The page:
We continue to “wear the mask that grins and lies…with torn and bleeding hearts we smile….” 

The public murder of George Floyd caused many to rip off their masks and exclaim, “Black Lives Matter” and to join the NAACP’s clarion call —#WeAreDoneDying!  Oceans of angry black and white protestors shirked their proverbial masks and lifted their voices to advance long-suppressed desires for justice, equity, and the basic recognition of black humanity.  

The moment has come for the mask to be ripped from the faces of the oppressed and for eyes, ears, hearts, and minds to demand an end to systemic racism.  The tree that bears the rotten fruit must be chopped down and, in its place, the seeds of hope planted.  We will no longer wear the black mask that hides our pain and assuages the guilt of those who seek to oppress us.

Despite this newfound freedom of expression, as fate would have it, a literal mask is now a part of the protester’s uniform.  Our mask, which was formerly poetic in nature, now bear the NK95 stamp or are woven of colorful and expressive cloth.  The deadly Coronavirus has laid waste to poor communities of color, with significant underlying risk factors.  

Thus, as we shed our “Dunbar masks,” we must don a new mask.  We must protect ourselves from the transmission of this virus and preserve the health and well-being of our communities from literal disease and death. 

We are a resilient people and despite the twin tragedies of racism and disease, we will persevere.  We will substitute our figurative masks for a literal one as we continue the fight for equality and justice.  We will gather; we will march; we will protest, and we will pray without ceasing.  However, we will do so with a healthy appreciation of the value of our own lives.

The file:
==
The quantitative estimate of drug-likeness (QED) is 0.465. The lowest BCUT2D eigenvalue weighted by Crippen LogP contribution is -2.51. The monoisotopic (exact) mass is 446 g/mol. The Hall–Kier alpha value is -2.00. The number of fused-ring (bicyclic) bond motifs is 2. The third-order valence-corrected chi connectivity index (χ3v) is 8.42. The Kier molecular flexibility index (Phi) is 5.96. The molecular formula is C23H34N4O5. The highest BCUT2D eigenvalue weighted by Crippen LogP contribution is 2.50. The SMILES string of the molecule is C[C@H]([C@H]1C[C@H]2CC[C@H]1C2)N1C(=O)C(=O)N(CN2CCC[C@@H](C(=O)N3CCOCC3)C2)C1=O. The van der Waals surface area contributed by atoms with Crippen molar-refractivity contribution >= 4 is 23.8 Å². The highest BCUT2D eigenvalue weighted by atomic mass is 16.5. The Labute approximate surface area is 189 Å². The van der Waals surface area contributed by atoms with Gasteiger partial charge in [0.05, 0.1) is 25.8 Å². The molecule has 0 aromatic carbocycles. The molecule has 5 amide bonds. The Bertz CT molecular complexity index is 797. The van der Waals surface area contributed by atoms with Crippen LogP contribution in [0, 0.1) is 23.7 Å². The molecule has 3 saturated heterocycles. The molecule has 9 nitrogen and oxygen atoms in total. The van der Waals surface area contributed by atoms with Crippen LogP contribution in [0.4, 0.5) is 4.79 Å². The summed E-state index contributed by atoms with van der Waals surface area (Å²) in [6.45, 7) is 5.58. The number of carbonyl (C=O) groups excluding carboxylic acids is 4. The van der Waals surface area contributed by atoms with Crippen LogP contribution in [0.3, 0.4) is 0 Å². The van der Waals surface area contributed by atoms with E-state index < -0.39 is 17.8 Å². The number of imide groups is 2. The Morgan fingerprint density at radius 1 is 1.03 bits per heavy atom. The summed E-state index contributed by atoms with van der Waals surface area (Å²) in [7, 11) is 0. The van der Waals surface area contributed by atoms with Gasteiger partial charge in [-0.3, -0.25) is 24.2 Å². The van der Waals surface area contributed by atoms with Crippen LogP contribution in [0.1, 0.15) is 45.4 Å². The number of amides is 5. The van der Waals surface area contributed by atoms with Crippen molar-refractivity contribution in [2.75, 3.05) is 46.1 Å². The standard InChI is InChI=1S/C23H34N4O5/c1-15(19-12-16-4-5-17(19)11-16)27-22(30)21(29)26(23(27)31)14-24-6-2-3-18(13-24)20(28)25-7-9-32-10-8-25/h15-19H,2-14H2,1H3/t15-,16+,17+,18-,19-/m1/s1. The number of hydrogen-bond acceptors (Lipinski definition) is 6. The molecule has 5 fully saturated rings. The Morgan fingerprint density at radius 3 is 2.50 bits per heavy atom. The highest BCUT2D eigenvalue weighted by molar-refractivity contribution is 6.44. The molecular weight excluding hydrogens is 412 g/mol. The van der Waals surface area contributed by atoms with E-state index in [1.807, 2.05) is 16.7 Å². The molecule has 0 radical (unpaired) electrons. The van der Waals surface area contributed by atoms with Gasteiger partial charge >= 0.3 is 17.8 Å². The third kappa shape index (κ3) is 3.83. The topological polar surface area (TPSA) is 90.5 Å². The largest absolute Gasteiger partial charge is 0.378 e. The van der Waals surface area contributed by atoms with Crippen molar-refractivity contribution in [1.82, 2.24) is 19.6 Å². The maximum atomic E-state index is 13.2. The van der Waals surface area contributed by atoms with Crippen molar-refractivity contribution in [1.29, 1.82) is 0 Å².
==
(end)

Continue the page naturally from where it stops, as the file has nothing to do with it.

While black lives have not mattered to the majority in this country, I labor under the belief that every black life is precious and worth preserving.  Therefore, we must educate ourselves about this disease and take steps to protect those we love from contracting this deadly virus.  Protesting for black lives is pointless if we endanger those very lives by failing to adhere to proper safety protocols, including, you guessed it – wearing a mask. 

Given the dual role, the mask now plays for people of color, I could not resist the opportunity to re-imagine Dunbar’s iconic work.  Here is my revised version of “We Wear the Mask”:

We wear the mask that ignores the lies,
It hides our mouths and protects our lives,—
This debt we pay for being black;
Behind the masks, our hearts will smile,
And clamor for the freedoms long denied.
Why should the world be over-wise,
In covering our faces and preserving our lives?
Nay, let them only see us, while
We wear the mask.
We smile, but, O great Christ, our cries
To thee for equality and freedom we rise.
We sing, our song of freedom despite their denial
Marching in protest though long the mile;
Let the world know that we are wise, We wear the mask!

African Americans have worn the mask for over 400 years in this country.  Nevertheless, our voices must still rise and demand a new social contract.  The right to life, the right to breathe, the right to be gainfully employed, the right to be educated, the right to jog, the right to simply “be” must be protected.

The time has come.  Justice will no longer be denied – especially to those who wear the mask.